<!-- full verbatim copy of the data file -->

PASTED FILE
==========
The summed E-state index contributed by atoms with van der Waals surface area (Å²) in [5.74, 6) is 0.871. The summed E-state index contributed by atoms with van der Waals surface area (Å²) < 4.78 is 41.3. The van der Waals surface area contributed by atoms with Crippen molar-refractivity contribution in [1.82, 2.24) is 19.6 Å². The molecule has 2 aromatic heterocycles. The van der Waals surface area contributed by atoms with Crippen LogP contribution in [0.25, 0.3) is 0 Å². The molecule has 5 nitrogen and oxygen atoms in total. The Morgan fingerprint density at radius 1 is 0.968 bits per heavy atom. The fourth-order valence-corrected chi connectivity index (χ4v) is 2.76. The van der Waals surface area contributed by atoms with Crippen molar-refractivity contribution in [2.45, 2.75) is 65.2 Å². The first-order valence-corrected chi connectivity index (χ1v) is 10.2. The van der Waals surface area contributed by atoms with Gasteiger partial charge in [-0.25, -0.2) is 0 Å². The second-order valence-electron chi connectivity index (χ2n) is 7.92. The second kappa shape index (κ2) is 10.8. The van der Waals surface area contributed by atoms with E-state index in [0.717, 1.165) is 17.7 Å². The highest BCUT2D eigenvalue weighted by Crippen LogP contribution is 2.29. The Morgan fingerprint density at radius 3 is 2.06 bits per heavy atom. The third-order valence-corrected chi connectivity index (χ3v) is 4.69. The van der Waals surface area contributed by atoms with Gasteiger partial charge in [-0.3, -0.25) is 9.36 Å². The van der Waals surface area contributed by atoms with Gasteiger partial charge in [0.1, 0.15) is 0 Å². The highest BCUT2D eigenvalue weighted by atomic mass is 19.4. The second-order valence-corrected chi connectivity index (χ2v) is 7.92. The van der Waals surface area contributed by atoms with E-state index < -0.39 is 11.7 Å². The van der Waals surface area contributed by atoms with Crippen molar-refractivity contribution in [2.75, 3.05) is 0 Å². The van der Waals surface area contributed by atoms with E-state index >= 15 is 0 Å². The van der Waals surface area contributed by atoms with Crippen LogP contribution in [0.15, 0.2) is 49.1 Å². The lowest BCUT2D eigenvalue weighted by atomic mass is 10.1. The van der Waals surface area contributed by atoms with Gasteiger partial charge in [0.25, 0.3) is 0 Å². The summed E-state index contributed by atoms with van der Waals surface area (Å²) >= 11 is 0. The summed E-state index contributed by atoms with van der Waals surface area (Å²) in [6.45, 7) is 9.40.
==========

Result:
The summed E-state index contributed by atoms with van der Waals surface area (Å²) in [5.74, 6) is 0.871. The summed E-state index contributed by atoms with van der Waals surface area (Å²) < 4.78 is 41.3. The van der Waals surface area contributed by atoms with Crippen molar-refractivity contribution in [1.82, 2.24) is 19.6 Å². The molecule has 2 aromatic heterocycles. The van der Waals surface area contributed by atoms with Crippen LogP contribution in [0.25, 0.3) is 0 Å². The molecule has 5 nitrogen and oxygen atoms in total. The Morgan fingerprint density at radius 1 is 0.968 bits per heavy atom. The fourth-order valence-corrected chi connectivity index (χ4v) is 2.76. The van der Waals surface area contributed by atoms with Crippen molar-refractivity contribution in [2.45, 2.75) is 65.2 Å². The first-order valence-corrected chi connectivity index (χ1v) is 10.2. The van der Waals surface area contributed by atoms with Gasteiger partial charge in [-0.25, -0.2) is 0 Å². The second-order valence-electron chi connectivity index (χ2n) is 7.92. The second kappa shape index (κ2) is 10.8. The van der Waals surface area contributed by atoms with E-state index in [0.717, 1.165) is 17.7 Å². The highest BCUT2D eigenvalue weighted by Crippen LogP contribution is 2.29. The Morgan fingerprint density at radius 3 is 2.06 bits per heavy atom. The third-order valence-corrected chi connectivity index (χ3v) is 4.69. The van der Waals surface area contributed by atoms with Gasteiger partial charge in [-0.3, -0.25) is 9.36 Å². The van der Waals surface area contributed by atoms with Gasteiger partial charge in [0.1, 0.15) is 0 Å². The highest BCUT2D eigenvalue weighted by atomic mass is 19.4. The second-order valence-corrected chi connectivity index (χ2v) is 7.92. The van der Waals surface area contributed by atoms with E-state index < -0.39 is 11.7 Å². The van der Waals surface area contributed by atoms with Crippen molar-refractivity contribution in [2.75, 3.05) is 0 Å². The van der Waals surface area contributed by atoms with E-state index >= 15 is 0 Å². The van der Waals surface area contributed by atoms with Crippen LogP contribution in [0.15, 0.2) is 49.1 Å². The lowest BCUT2D eigenvalue weighted by atomic mass is 10.1. The van der Waals surface area contributed by atoms with Gasteiger partial charge in [0.25, 0.3) is 0 Å². The summed E-state index contributed by atoms with van der Waals surface area (Å²) >= 11 is 0. The summed E-state index contributed by atoms with van der Waals surface area (Å²) in [6.45, 7) is 9.40.